By David N. Leff

¿April is the cruelest month,¿ wrote T.S. Eliot, in the ¿The Wasteland.¿

This year, April is also National Alcohol Awareness Month, co-proclaimed by the National Institute on Alcohol Abuse and Alcoholism (NIAAA) and the nonprofit National Mental Illness Screening Project.

All day yesterday, April 8, their program offered Americans free, anonymous, one-on-one consultations for alcohol problems at some 1,200 hospitals and health centers, plus 500 college campuses. More than half of all college drinkers say they imbibe alcoholic beverages ¿to get drunk.¿ And nearly one in 13 adult Americans are ethanol-dependant or abusers, at a social cost of more than $167 billion a year, said NIAAA director Enoch Gordis, marking the April day and month.

Alcoholics are not all created equal.

In fact, specialists studying ethanol abuse describe two separate behavioral types of alcoholism, I and II, encompassing four subtypes: antisocial personality disorder (ASPD); novelty-seeking; harm-avoidance; and reward dependence. But the leading risk factor for the disorder is gender: Male alcoholics outnumber females four to one.

And because the single inherited difference between the sexes is the X-linked, female-determining chromosome and the male-designating Y chromosome, genetic scrutiny focuses on the Y, for its putative share in tipping the preponderance of alcoholism toward men and boys.

¿There¿s something about the Y chromosome,¿ observed population geneticist Jeffrey Long at the NIAAA, ¿that would increase your risk for alcohol dependence. In fact,¿ he added, ¿there are even some forms of alcoholism that are nearly totally sex-limited. So, when we look at the type that is associated with very early-onset, antisocial behavior, you almost always see that only in men, whereas depression is more often diagnosed in alcoholic women.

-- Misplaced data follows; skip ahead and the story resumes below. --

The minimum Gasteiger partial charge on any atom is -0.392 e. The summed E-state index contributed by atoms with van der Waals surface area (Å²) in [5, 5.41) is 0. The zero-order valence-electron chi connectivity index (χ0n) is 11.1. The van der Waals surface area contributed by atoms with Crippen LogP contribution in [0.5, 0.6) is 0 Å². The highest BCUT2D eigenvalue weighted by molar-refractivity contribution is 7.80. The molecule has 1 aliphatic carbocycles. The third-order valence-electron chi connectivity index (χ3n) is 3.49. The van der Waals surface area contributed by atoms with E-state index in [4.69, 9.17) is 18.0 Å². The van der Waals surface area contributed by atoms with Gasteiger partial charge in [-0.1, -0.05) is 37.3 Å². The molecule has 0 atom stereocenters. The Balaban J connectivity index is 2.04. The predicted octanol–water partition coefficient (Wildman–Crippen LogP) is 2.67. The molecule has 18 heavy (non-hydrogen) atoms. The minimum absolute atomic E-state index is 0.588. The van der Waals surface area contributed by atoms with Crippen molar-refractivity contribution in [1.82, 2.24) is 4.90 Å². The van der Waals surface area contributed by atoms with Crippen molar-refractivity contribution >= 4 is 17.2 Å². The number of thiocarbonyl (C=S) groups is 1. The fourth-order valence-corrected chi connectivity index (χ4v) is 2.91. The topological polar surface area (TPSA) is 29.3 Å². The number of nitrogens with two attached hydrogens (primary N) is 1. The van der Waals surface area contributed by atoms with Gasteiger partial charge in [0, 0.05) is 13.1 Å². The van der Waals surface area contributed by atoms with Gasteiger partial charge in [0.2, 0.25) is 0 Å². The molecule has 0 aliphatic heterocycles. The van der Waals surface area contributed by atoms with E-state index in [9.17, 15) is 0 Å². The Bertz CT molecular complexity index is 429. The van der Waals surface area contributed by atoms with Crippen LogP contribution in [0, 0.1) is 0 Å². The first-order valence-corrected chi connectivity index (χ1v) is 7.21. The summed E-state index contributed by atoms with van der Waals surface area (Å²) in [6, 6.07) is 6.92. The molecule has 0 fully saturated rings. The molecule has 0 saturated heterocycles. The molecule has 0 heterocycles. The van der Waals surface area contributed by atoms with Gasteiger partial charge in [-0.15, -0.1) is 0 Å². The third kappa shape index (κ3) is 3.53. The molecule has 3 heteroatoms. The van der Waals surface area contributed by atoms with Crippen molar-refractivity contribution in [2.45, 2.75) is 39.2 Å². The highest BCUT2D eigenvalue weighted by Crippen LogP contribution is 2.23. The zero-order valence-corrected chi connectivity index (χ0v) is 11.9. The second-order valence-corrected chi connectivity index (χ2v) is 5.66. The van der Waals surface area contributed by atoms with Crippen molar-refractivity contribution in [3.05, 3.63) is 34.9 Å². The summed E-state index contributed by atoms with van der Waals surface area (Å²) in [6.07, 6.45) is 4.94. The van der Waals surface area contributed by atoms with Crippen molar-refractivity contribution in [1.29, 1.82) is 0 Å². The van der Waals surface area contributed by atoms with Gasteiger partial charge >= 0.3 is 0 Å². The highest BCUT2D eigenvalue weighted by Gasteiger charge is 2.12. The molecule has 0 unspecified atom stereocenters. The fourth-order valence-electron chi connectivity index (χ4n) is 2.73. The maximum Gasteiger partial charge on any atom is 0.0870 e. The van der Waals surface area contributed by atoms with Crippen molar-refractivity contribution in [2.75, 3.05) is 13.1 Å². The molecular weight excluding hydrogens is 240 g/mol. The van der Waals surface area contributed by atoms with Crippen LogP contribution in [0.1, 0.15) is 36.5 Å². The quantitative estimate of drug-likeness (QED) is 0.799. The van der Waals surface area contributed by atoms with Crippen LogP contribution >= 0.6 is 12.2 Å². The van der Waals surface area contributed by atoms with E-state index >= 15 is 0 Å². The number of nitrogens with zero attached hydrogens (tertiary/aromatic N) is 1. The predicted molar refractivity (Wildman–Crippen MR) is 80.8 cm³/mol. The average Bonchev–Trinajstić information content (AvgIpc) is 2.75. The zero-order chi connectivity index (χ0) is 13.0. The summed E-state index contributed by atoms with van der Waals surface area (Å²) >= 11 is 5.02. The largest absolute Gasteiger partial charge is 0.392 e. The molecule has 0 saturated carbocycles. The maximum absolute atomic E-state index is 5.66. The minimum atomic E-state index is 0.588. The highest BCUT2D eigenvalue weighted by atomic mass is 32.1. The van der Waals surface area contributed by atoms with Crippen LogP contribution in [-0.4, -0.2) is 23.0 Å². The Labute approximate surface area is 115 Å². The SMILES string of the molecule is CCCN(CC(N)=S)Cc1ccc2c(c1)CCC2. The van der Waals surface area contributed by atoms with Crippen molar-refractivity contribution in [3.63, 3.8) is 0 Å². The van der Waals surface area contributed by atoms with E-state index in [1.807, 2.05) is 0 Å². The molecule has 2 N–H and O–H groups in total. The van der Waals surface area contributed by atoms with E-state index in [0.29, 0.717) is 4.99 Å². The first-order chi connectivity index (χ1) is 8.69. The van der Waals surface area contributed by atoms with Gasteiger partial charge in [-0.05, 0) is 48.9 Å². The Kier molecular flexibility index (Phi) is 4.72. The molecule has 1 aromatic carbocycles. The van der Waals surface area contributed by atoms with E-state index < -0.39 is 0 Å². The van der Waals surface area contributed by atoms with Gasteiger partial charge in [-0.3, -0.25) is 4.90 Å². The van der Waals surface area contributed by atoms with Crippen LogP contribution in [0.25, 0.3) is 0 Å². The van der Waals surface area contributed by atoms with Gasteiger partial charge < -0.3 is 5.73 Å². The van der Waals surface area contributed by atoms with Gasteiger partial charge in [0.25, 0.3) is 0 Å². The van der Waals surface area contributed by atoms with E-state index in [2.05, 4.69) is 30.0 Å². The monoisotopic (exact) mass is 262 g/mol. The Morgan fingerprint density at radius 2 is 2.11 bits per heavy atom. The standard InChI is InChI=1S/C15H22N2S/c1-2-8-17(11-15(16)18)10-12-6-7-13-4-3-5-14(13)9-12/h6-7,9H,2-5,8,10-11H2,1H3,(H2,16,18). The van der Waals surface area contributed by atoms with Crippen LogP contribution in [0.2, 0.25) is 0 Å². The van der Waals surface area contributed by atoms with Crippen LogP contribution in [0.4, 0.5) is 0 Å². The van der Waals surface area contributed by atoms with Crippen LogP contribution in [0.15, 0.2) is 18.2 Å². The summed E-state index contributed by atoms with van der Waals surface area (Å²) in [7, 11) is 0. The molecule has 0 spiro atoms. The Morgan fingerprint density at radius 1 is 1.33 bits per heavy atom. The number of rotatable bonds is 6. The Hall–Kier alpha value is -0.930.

¿Since we know that the Y chromosome increases this risk,¿ Long pointed out, ¿we asked, Do different Y chromosomes increase that risk differently?¿¿

The one and only genetic element that fathers, not mothers, bequeath to their sons, not daughters, is the Y chromosome. So, with this peculiar, sex-linked pattern of inheritance, it differs from the 44 other non-sex-linked chromosomes in the human karyotype.¿ And it¿s not really amenable to traditional types of genetic analysis,¿ Long pointed out, ¿where we would do linkage mapping, or something like that. The Y is one of the smallest chromosomes in the human genome, and has a very small amount of DNA, most of which is junk DNA. There¿s only a modest number of known genes on the Y. Some of them seem to encode formation of the testes, others, male infertility, and that men-only trait, male-pattern baldness ¿ androgenic alopecia.¿

How Guilty Of The A¿ Word Is Y¿?

¿We knew that Y chromosomes contribute to alcoholism vulnerability,¿ Long pointed out, ¿but we weren¿t sure whether there was any sort of real familial inheritance ¿ the actual features of a father passing down the risk in his sons ¿ other than the fact that his sons were male. So, that¿s what we set out to find out.¿

What he and his NIAAA colleagues found out appears in the current issue of The Proceedings of the National Academy of Sciences, dated Mar. 30, 1999. Their paper, of which he is joint senior author, bears the title: ¿Cladistic association analysis of Y chromosome effects on alcohol dependence and related personality traits.¿